Pain-free Pagan eyeing full healthy season

After back surgery, Giants outfielder ready to 'be myself' in the field

Pain-free Pagan eyeing full healthy season

SCOTTSDALE, Ariz. -- Angel Pagan said that at the height of his back pain, the discomfort contorted his body so much he "looked like a 'Z' every time I got up."

Pagan intends to look more like an exclamation point this year.

The center fielder and leadoff hitter launched his bid to overcome health problems and play a complete season as he participated fully in the Giants' opening full-squad workout Tuesday.

"It went better than I expected," said Pagan, who lashed several line drives during batting practice and looked spry during fielding and agility drills.

"He wasn't holding anything back at all," Giants manager Bruce Bochy said.

Unfortunately, Pagan and the Giants know that one promising day can be illusory. Pagan played only 167 games in the previous two seasons, including 96 last year when he underwent surgery to fix a bulging disk in his back. Put in different terms, the 33-year-old played in 58 of a possible 134 games during the second halves of the previous two seasons.

Pagan's absences robbed the Giants of the vast contributions he made in 2012, his first year in San Francisco, when he reached personal bests with 38 doubles, 15 triples and 95 runs scored to accelerate the Giants' march to the World Series.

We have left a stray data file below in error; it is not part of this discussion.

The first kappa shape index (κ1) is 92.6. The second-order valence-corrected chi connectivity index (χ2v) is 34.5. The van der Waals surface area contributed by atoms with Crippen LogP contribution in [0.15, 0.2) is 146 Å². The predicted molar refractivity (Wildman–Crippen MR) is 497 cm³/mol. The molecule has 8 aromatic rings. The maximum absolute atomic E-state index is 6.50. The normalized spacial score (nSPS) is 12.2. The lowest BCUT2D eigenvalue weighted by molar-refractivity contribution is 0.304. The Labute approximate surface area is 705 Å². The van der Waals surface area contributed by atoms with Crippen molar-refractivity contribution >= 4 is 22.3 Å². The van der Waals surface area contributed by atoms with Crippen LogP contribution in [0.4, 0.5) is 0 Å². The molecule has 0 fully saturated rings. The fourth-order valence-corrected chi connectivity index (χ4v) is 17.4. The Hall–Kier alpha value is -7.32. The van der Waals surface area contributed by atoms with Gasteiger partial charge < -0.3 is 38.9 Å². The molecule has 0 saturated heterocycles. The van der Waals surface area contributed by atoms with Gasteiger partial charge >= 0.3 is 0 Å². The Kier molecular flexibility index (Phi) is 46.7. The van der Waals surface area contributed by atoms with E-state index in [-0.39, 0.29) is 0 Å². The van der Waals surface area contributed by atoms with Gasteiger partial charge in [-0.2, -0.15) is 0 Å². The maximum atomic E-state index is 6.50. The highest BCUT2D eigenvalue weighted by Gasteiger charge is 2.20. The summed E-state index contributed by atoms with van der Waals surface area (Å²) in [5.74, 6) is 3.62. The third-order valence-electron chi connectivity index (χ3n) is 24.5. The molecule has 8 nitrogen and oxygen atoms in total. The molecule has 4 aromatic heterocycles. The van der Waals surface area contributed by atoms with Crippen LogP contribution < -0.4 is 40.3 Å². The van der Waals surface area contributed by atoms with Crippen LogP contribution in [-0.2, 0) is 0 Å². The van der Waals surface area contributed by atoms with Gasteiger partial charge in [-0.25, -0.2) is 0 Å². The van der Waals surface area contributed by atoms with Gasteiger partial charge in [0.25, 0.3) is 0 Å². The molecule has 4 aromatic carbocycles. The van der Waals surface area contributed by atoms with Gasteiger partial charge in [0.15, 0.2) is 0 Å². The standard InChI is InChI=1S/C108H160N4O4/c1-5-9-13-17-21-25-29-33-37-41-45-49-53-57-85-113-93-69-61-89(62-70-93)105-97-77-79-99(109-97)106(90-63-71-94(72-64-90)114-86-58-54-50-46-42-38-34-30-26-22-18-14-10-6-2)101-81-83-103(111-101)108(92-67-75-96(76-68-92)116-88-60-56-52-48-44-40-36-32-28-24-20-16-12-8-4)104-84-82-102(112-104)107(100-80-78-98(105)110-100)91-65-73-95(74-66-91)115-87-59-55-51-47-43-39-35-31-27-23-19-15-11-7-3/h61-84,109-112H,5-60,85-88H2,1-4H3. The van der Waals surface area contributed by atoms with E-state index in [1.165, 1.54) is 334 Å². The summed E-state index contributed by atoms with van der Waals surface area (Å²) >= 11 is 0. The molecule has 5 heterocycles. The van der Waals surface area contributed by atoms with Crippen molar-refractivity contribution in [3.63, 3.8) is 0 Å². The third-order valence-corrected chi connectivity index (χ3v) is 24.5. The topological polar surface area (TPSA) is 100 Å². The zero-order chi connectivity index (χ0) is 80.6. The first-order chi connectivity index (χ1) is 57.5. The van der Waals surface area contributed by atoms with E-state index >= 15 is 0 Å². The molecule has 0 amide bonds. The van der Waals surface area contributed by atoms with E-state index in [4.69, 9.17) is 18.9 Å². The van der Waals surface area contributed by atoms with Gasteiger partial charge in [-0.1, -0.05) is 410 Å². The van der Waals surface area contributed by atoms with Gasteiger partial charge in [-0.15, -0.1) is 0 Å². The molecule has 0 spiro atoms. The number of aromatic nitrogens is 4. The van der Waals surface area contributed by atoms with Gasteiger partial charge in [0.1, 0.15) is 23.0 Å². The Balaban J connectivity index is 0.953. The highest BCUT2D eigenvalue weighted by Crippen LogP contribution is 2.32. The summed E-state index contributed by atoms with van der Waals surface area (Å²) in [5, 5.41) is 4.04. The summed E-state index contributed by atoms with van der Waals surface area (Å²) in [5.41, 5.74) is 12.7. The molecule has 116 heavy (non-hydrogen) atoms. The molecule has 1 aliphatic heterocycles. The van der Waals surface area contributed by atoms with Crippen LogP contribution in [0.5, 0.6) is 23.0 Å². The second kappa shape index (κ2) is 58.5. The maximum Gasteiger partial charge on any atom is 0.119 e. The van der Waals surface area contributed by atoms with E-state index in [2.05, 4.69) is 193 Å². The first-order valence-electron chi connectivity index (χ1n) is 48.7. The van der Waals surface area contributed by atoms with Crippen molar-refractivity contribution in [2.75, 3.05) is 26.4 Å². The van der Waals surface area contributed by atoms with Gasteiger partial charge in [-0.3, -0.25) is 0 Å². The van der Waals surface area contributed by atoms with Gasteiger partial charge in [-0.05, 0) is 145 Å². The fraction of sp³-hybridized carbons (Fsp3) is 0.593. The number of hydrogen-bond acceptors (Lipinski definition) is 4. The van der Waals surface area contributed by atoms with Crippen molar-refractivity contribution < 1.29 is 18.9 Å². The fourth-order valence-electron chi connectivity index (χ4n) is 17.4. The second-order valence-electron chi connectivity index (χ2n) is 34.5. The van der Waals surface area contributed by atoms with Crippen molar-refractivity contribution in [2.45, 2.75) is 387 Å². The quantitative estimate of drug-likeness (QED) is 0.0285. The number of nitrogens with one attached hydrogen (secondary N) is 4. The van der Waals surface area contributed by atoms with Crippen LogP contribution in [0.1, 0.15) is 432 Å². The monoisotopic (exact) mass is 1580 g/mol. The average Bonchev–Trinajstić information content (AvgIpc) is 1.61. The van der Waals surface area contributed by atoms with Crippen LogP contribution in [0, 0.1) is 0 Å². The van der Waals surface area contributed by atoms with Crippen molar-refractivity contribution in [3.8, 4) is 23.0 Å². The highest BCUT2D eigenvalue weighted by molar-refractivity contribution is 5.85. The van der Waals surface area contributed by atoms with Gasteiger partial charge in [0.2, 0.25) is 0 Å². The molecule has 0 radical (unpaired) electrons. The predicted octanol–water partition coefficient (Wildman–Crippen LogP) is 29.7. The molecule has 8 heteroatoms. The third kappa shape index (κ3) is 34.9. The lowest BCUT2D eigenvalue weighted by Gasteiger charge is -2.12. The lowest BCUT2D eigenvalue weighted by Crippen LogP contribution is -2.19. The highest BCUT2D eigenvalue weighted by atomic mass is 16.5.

Pagan indicated he can recapture his 2012 magic, largely because he believes he has vanquished his physical woes.

"I'm very happy I got it done because it was something that wasn't letting me be myself in the field," said Pagan. "Right now I'm pain-free.

That's a blessing for Pagan, who was told by his surgeon, Dr. Robert Watkins, that he risked neurological damage if he declined surgery.

To preserve Pagan's comfort, Bochy likely will rest him occasionally. However, Pagan did repeat his declaration, which Bochy relayed during the offseason, about playing 160 games.

"Why not? I'd like to play them all," Pagan said. "The reality is, Bochy likes to give us a breather sometimes and I respect that. But I'm coming out here to play. I want to play as many games as they'll let me play."

Pagan probably will get his wish if he remains healthy. His impact upon the Giants' lineup is unmistakable.

Since Pagan joined the Giants from the Mets in a December 2011 trade, they're 176-130 (.575) when he starts, compared with 82-98 (.456) when he doesn't.

Intent on maximizing the Giants' offense, Bochy has hinted that Pagan might occupy other spots in the batting order besides leadoff. Pagan was unfazed by this, noting that he started seven games in the cleanup spot for the Mets. He also hit fifth and sixth 45 and 17 times, respectively, in 2012.

Wherever Pagan hits, he said that slowing the tempo of his performance is not an option, though playing more cautiously might help him avoid injury.

"I don't know what that means," Pagan said. "I just know how to play one speed and that's the way I'll keep playing."

He also admitted, "I'm going to have to be smart."

Chris Haft is a reporter for MLB.com. Read his blog, Haft-Baked Ideas, and follow him on Twitter at @sfgiantsbeat. This story was not subject to the approval of Major League Baseball or its clubs.